Whiteness can be understood as a wall in the sense that it keeps its place: even the attempts to modify whiteness can end up supporting it. Whiteness is like a shape that “bounces back” as soon as the pressure to modify it is eased. The experience of anti-racist work often feels like this: banging your head against a brick wall. If the wall keeps it place, it is you that gets sore. You come up against the same thing, over and over again.

It is necessary to question the presence of people in color in the academy as an unquestioned good. Does tenuring more native or ethnic studies scholars necessarily contribute to a decolonized academy, or does it serve to further retrench a colonial academic system by multiculturalizing it? Does our position in the academy help our communities or does it enable us to engage in what Cathy Cohen describes as a process of secondary marginalization, creating an elite class that can oppress and police the rest of the members of our communities? Have we fallen into the trap Elizabeth Povinelli describes of simply adding social difference to the multicultural academy without social consequence? Does our presence help challenge the political and economic status quo, or does our presence serve as an alibi for the status quo? In asking these questions, I do not suggest that there is politically pure space from which to work outside the academic-industrial complex, and yet still constitute a subversion that matters. However, it is an imperative to ensure our opposition within the academy is more contestatory and less complicit.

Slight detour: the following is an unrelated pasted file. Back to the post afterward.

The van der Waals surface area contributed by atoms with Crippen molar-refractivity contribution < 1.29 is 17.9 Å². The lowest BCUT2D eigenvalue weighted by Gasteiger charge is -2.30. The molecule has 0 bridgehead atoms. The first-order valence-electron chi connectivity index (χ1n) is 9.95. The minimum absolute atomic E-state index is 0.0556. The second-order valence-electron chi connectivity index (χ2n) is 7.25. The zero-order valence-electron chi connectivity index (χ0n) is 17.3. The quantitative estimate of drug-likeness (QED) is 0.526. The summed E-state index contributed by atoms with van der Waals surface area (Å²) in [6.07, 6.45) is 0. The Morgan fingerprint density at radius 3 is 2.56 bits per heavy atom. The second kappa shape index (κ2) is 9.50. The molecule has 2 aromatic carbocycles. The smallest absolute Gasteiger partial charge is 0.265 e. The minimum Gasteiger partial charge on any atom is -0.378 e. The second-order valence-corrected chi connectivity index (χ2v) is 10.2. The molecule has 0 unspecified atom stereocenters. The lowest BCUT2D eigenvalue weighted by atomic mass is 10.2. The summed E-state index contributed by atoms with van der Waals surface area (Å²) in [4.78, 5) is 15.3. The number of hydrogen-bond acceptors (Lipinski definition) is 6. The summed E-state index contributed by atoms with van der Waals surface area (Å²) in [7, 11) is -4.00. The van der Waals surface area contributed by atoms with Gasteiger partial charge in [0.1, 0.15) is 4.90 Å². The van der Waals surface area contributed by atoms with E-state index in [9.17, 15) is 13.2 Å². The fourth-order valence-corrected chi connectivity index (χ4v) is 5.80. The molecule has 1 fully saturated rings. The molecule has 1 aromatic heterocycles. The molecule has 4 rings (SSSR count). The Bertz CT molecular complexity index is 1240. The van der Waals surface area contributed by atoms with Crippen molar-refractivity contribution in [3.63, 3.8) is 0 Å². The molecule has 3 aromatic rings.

– Andrea Smith, ‘Native Studies and Critical Pedagogy : Beyond the Academic-Industrial Complex’  (via mehreenkasana)

(Source: lingrix, via mangoestho)

In effect post-modernism is extremely divisive because it promotes fragmentation between people and gives relative importance to identities without any theoretical framework to understand the historical reasons for identity formation and to link the various identities. So we can have a gathering of NGOs like WSF where everyone celebrates their identity - women, prostitutes, gays, lesbians, tribals, dalits etc etc., but there is no theory bringing them under an overall understanding, a common strategy. Each group resist its own oppressors, as it perceives them. With such an argument, logically, there can be no organization, at best it can be spontaneous organisation at the local level and temporary coalitions.To advocate organisation according to their understanding means to reproduce power - hierarchy, oppression. Essentially they leave the individual to resist for himself or herself, and are against consistent organized resistance and armed resistance.